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Hal Bernton & Thomas Hurst
Hal Bernton Thomas Hurst
Iraq dispatches

Reporter Hal Bernton and photographer Thomas James Hurst have returned from spending a month in Iraq, reporting on the U.S. military campaign as well as the lives of Iraqi civilians.

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January 11, 2004

Higher pay, but inflation chews into salaries
Reporter Hal Bernton makes some notes the old-fashioned way recently in Baghdad.
I'm learning about bureaucracy in post-war Iraq. People work but perhaps not as hard as they once did. At least not at the Ministry of Health.

Yesterday morning, I ventured over to the ministry to get permission to visit a state-run facility. The building sits on a boulevard directly across from what once was the Ministry of Defense -- a building that was bombed heavily during the U.S. invasion. But the Ministry of Health was spared, and on the first floor there were hundreds of people milling about the lobby.

My translator informed me that most people were looking for work, hoping to land a government salary -- about $120 a month. That may sound like an appreciable boost from the salaries under Saddam Hussein, which often hovered around a paltry $5 or less a month. But with inflation skyrocketing, some workers I talked to said their new salary buys even less today.

While we were cleared for our upcoming visit, an official I had hoped to interview was not available. So we returned about 2 o’clock that afternoon.

Too late, a guard at the gate told us. The whole building already had emptied out. My translator explained to me that many bureaucrats used to work from 8 to 3 p.m., with some staying later. But now, most clear out at 2, and some just show up once a week to ensure that they can still draw their salary.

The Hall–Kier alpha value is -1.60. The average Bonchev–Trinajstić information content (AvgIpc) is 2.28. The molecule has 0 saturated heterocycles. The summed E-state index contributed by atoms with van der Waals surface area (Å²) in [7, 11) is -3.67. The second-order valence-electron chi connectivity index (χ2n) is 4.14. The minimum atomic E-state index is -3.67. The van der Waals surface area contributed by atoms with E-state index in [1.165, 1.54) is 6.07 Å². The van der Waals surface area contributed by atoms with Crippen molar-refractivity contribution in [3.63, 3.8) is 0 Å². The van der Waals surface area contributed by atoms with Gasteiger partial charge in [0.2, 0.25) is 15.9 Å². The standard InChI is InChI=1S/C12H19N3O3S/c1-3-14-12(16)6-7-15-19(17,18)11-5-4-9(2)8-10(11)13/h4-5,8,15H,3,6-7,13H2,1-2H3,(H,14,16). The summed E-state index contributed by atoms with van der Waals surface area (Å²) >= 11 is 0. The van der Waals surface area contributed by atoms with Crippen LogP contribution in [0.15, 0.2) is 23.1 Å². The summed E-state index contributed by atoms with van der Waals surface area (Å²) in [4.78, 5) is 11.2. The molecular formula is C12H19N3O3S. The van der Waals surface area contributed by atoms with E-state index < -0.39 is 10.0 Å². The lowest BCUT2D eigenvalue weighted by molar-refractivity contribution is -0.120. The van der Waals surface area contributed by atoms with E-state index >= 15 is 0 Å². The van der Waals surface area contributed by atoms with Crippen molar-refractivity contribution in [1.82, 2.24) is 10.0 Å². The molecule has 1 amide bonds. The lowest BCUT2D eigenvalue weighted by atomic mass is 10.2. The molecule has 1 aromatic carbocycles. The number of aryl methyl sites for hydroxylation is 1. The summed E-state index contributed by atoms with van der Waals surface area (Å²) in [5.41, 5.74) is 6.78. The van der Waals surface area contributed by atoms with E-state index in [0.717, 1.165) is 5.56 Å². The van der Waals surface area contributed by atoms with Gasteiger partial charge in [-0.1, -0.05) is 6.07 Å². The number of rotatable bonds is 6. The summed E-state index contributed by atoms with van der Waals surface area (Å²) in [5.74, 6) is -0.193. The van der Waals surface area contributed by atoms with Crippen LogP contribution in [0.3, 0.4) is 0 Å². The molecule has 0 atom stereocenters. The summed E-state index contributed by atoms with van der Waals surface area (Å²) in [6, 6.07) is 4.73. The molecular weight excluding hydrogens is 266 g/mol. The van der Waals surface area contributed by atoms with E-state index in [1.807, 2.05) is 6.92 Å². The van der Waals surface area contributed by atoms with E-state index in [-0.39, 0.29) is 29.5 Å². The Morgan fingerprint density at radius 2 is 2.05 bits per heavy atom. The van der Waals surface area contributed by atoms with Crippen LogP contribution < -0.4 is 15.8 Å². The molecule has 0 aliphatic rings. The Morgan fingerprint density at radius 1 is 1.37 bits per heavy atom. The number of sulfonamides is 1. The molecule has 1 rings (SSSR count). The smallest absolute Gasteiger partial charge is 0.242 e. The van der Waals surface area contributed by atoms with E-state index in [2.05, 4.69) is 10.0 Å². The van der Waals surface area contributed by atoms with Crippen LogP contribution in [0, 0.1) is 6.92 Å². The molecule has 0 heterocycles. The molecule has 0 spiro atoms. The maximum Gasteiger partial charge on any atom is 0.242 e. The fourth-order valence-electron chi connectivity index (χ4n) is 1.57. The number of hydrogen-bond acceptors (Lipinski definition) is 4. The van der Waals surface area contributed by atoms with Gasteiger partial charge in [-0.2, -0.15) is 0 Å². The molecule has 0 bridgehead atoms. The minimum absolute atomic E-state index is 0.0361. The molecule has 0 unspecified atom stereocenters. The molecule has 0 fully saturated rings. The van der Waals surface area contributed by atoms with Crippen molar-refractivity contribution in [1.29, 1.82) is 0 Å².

Air that burns

The safest time to move about Baghdad is during the day, but, of course, that's when traffic is most severe.

With some roads blocked off due to security reasons, and a general increase in cars since the end of war, it can be bumper to bumper for miles on end.

And with so many aging cars and buses, some of which are avid consumers of oil as well as gas, the air pollution can be intense -- eye tearing and throat searing.

The Palestine Hotel

The hotel seems to be full of business people and security teams. The other day I rode up in the elevator with three muscle-bound guys wearing jogging shorts and T-shirts, with machine guns hanging from their side. Not sure just where they had been, or where they were from but a lot of security guys here come from Great Britain -- ex-military types who have plenty of experience in Northern Ireland. That resume seems to give them an edge in securing jobs here in Iraq.

The hotel has been a great spot to hang out at for a few days, with a complimentary breakfast buffet that offers a curious mixture of hot dogs, cheeses, sweet jams made from pumpkin, figs and apricots, and hard rolls of all sizes.

The hotel is a sanctuary, a great place to wake up in Baghdad. But we are about to head south now, to a new city, a new place of unknowns. 

Posted by Hal Bernton at January 11, 2004 12:51 PM

 January 2004
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January 2004
December 2003

A reluctant goodbye
Hope amid bloodshed
Rebuilding Iraq
A mortar sendoff
Higher pay, but inflation chews into salaries
Freedom brings protests
Inside, outside the Green Zone
With the Stryker Brigade
Mice and men
Next stop: Bravo Company


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